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Volunteer finds family at the resource centre

Masterton’s Resource Centre has a new star worker.

James Haeata, 32, was new to Wairarapa and didn’t have much of a foundation in the area until he started working at Masterton’s Resource Centre three months ago.

Now Haeata, who has special needs, works with centre volunteer Maree Hutchby to upcycle old t-shirts into garden ties and bags to be sold.

Due to the inundation of t-shirts that the centre was receiving, Hutchby said the centre wanted to come up with something to avoid sending them to landfill.

“We’re doing a bit of recycling, and it’s all about the t-shirt,” she said.

“This all would have gone to the landfill, and these ties would have been otherwise thrown out.”

The ties Hutchby is referencing are balls of fabric made from strips cut from the spare t-shirts and used in the garden to prop up plants.

Hutchby, who has been volunteering with the centre for six months, said Haeata is picking up new skills and settling in well.

“When I leave, I just leave James a project like this going on and he’s good as gold.”

Haeata has nothing but praises to sing about his new workplace.

“I like socialising, and the people here are very nice,” he said.

“I love it here. Everyone is kind and I love the team.”

Centre manager Trudie Jones said that Haeata has settled right in to his new role after recently relocating to the region to live with his niece.

“He’s excellent,” she said.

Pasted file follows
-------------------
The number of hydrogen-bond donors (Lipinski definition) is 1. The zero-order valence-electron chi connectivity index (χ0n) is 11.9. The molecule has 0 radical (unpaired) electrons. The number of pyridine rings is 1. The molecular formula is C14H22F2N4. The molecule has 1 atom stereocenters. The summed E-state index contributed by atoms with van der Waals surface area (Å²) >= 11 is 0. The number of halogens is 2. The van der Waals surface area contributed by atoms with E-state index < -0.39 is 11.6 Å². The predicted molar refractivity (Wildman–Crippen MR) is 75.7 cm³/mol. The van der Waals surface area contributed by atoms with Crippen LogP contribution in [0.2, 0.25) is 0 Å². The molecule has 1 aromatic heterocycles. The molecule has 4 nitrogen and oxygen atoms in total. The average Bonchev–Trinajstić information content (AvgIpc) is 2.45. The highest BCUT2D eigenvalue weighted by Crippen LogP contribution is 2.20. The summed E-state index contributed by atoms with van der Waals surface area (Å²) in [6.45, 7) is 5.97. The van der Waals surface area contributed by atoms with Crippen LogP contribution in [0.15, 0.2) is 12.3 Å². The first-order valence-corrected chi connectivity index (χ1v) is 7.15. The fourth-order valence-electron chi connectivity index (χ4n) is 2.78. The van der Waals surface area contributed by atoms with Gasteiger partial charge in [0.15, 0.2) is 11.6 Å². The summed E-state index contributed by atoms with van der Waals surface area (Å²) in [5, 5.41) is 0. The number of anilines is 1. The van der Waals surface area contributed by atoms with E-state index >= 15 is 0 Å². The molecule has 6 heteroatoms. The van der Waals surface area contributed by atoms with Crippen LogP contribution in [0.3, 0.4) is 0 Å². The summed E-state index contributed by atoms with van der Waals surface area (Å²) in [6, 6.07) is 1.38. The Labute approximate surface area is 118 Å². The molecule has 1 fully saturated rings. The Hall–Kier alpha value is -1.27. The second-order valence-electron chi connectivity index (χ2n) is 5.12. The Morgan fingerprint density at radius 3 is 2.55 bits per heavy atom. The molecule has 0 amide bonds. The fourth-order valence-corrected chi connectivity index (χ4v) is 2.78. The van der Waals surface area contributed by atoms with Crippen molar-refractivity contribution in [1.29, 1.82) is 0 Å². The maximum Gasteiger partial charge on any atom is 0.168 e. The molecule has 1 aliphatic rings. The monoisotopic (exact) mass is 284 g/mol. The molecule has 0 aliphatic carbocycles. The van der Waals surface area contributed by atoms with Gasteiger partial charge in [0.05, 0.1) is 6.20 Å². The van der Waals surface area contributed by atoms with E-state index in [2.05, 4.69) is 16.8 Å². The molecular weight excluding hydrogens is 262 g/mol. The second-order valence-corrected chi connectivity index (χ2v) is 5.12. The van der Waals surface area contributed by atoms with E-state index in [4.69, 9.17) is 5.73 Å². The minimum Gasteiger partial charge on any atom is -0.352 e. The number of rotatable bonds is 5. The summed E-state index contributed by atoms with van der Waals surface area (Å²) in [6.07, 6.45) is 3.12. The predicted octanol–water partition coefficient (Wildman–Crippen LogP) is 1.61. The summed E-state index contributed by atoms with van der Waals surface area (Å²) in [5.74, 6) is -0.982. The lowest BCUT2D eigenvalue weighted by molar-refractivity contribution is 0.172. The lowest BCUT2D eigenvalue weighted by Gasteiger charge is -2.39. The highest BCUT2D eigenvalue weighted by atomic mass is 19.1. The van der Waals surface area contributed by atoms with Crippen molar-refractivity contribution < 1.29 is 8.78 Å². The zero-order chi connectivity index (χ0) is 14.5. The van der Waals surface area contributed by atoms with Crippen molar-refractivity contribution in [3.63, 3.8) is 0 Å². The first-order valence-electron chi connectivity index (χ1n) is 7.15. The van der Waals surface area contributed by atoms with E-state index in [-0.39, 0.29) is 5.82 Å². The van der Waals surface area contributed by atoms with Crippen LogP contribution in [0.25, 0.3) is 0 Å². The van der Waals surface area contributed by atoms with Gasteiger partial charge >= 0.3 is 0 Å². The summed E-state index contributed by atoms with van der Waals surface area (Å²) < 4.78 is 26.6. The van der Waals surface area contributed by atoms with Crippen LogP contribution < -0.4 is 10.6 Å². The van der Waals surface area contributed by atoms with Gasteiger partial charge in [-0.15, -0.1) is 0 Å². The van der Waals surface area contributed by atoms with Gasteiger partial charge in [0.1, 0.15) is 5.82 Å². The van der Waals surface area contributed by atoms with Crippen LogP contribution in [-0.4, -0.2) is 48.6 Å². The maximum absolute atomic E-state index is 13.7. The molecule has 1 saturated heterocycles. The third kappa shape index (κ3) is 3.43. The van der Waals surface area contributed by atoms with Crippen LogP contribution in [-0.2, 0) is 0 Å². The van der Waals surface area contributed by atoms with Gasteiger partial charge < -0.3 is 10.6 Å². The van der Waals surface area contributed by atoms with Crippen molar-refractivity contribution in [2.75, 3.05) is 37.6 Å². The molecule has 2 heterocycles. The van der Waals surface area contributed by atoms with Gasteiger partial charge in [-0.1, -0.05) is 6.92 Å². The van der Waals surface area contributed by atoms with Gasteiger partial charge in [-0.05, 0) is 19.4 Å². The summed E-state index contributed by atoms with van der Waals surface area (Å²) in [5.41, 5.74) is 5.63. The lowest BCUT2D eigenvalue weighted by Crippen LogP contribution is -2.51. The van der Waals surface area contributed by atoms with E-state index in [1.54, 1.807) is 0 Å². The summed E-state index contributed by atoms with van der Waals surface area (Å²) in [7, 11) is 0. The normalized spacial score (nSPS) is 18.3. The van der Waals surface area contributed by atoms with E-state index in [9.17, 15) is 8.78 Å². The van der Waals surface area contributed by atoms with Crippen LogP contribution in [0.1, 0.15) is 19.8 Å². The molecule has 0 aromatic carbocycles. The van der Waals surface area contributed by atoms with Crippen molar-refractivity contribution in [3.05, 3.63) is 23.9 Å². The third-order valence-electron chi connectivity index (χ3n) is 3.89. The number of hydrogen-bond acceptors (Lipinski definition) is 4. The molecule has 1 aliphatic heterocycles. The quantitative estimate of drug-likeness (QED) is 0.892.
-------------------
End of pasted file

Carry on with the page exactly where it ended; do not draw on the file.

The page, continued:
“His family have noticed an immense change in his persona, happiness, sense of purpose, and looking forward to doing something each day.”

Jones has also helped Haeata map out a route to the local gym, so he can now make his own way there after his shift at the centre.

“I just pointed out landmarks and signs to him the first few times we went there – now he’s good to go there on his own,” she said.

“We take the time to make their life happier because there aren’t agencies out there prepared to do that anymore.”

Jones said she knows the value of having a routine and the importance of the support of a work team.

“You should have seen his eyes when we gave him a work sweatshirt – he was so happy to be part of the team,” Jones smiled.

“It’s the community, it’s people to have morning tea with, it’s having a space somewhere.”

Bella Cleary
Bella Cleary
Bella Cleary is a reporter at the Wairarapa Times-Age, originally hailing from Wellington. She is interested in social issues and writes about the local arts and culture scene.

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